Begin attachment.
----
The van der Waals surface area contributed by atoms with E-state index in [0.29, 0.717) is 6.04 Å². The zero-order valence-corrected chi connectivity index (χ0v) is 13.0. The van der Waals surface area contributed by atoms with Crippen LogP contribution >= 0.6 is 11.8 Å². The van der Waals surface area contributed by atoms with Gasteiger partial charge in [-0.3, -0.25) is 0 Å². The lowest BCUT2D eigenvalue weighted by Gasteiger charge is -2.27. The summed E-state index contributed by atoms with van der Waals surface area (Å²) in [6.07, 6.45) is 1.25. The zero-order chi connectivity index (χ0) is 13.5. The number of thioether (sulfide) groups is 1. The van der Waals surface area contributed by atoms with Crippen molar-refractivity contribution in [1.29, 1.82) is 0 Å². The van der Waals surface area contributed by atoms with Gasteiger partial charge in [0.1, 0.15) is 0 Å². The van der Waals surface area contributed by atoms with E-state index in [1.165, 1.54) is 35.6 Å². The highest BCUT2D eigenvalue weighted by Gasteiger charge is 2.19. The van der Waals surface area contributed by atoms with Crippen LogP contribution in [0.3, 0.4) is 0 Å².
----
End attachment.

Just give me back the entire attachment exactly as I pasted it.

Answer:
The van der Waals surface area contributed by atoms with E-state index in [0.29, 0.717) is 6.04 Å². The zero-order valence-corrected chi connectivity index (χ0v) is 13.0. The van der Waals surface area contributed by atoms with Crippen LogP contribution >= 0.6 is 11.8 Å². The van der Waals surface area contributed by atoms with Gasteiger partial charge in [-0.3, -0.25) is 0 Å². The lowest BCUT2D eigenvalue weighted by Gasteiger charge is -2.27. The summed E-state index contributed by atoms with van der Waals surface area (Å²) in [6.07, 6.45) is 1.25. The zero-order chi connectivity index (χ0) is 13.5. The number of thioether (sulfide) groups is 1. The van der Waals surface area contributed by atoms with Crippen molar-refractivity contribution in [1.29, 1.82) is 0 Å². The van der Waals surface area contributed by atoms with Gasteiger partial charge in [0.1, 0.15) is 0 Å². The van der Waals surface area contributed by atoms with E-state index in [1.165, 1.54) is 35.6 Å². The highest BCUT2D eigenvalue weighted by Gasteiger charge is 2.19. The van der Waals surface area contributed by atoms with Crippen LogP contribution in [0.3, 0.4) is 0 Å².